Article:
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Your body needs some fat to function properly. Fat:
- Is a source of energy
- Is used by your body to make substances it needs
- Helps your body absorb certain vitamins from food
But not all fats are the same. Some are better for your health than others. To help prevent heart disease and stroke, most of the fats you eat should be monounsaturated (mon-oh-uhn-SACH-uh-ray-tid) and polyunsaturated (pol-ee-uhn-SACH-uh-ray-tid) fats.
Foods high in monounsaturated fats include:
- Olive oil
- Peanut oil
- Canola oil
- Most nuts
Foods high in polyunsaturated fats include:
- Safflower oil
- Corn oil
- Sunflower oil
- Soybean oil
- Cottonseed oil
Omega-3 (oh-MAY-guh) fatty acids are a type of polyunsaturated fat that appear to reduce your risk of heart disease. Good sources of omega-3s are fatty fish. These include salmon, trout, herring, mackerel, anchovies, and sardines. You can also get omega-3s from plant sources. These include ground flaxseed (linseed), flaxseed oil, and walnuts. Small amounts are also found in soybean and canola oils.
Less healthy kinds of fats are saturated and trans fats. They can increase your risk of heart disease by causing the buildup of a fatty substance in the arteries carrying oxygen-rich blood to your heart. When this happens, your heart does not get all the blood it needs to work properly. The result can be chest pain or a heart attack. These fats can also increase your risk of stroke by causing the buildup of the same fatty substance in arteries carrying blood to your brain. Research also suggests that eating lots of trans fats may increase your risk of breast cancer.
Foods high in saturated fats include:
- Red meat (beef, pork, lamb)
- Whole milk and whole milk products
- Coconut oil
- Palm oil
Trans fats are found in foods made with hydrogenated (heye-DROJ-uh-nay-ted) and partially hydrogenated oils. Look on the ingredients list on the food package to see if the food contains these oils. You are likely to find them in commercial baked goods, such as crackers, cookies, and cakes. Trans fats are also found in fried foods, such as doughnuts and french fries. Stick or hard margarine and shortening are also high in trans fats.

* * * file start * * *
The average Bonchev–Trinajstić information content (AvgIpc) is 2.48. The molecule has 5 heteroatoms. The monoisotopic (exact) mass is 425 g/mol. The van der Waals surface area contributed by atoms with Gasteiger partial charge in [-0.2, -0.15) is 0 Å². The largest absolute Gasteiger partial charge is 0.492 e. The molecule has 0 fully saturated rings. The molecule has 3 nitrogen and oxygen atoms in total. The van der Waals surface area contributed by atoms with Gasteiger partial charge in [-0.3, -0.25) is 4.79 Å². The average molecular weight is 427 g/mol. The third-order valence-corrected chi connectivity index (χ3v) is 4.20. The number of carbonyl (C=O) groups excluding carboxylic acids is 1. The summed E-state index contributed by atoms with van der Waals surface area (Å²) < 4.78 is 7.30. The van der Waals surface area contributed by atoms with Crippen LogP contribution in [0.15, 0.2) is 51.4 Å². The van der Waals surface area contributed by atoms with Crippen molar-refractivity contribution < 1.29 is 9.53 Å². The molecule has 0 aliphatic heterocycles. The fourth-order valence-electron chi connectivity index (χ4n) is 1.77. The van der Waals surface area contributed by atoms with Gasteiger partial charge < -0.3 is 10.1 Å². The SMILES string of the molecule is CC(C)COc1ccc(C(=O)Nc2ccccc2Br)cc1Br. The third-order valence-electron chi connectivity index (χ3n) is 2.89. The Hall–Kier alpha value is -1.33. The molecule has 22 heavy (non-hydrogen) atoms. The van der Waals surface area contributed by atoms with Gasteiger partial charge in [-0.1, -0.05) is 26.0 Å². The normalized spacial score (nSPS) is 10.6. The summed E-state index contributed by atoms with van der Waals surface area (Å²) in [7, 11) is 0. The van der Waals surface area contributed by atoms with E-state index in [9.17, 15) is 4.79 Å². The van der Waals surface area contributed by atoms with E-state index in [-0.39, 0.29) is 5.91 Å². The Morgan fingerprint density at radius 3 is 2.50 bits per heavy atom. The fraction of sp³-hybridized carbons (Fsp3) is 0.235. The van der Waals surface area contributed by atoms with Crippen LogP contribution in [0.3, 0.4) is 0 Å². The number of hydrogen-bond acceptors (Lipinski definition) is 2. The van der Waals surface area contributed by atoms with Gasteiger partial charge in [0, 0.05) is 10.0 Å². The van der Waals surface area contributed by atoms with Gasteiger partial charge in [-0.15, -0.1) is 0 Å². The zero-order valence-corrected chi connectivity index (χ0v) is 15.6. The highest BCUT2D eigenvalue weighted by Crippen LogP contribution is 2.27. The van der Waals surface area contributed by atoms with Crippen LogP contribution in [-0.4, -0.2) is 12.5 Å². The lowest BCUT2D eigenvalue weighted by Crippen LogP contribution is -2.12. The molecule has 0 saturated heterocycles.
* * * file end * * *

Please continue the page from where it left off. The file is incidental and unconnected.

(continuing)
As with saturated and trans fats, eating too much cholesterol (koh-LESS-tur-ol) can raise your risk of heart disease and stroke. Cholesterol is a fat-like substance found in animal products, such as:
- Red meat
- Egg yolks
- Milk and milk products
Although monounsaturated and polyunsaturated fats are better for your health than saturated and trans fats, eating large amounts of any fat can cause weight gain. You should eat fats in moderation. And make sure that fatty foods don't replace more nutritious foods, such as fruits, vegetables, and whole grains.
Explore other publications and websites
Dietary Fats — This Web page links to overviews, news, clinical trials, organizations, and more about dietary fats.
Dietary Fats: Know Which Types to Choose (Copyright © Mayo Clinic) — This fact sheet helps you learn the difference between unsaturated, saturated, and trans fat.
Fat Intake Calculator (Copyright © University of Maryland) — Enter your information on this website to get estimates for your daily recommended fat intake.
Fats 101 (Copyright © American Heart Association) — This Web page explains the different kinds of fats you eat and how they affect the cholesterol levels in your blood.
Fish Oil — This fact sheet answers questions about fish oil, such as how it is healthy for you, how to get it, and how it interacts with your body and other medications.
Talking About Trans Fat: What You Need to Know — This fact sheet provides an overview of trans fat and other fats in your diet. It explains the link between unhealthy fats and cholesterol and provides tips to help limit unhealthy fat in your diet.
Connect with other organizations
American Dietetic Association
Division of Nutrition, Physical Activity and Obesity, CDC
Food and Nutrition Information Center, USDA
International Food Information Council Foundation
National Heart, Lung, and Blood Institute
Content last updated June 17, 2008.
Resources last updated June 17, 2008.
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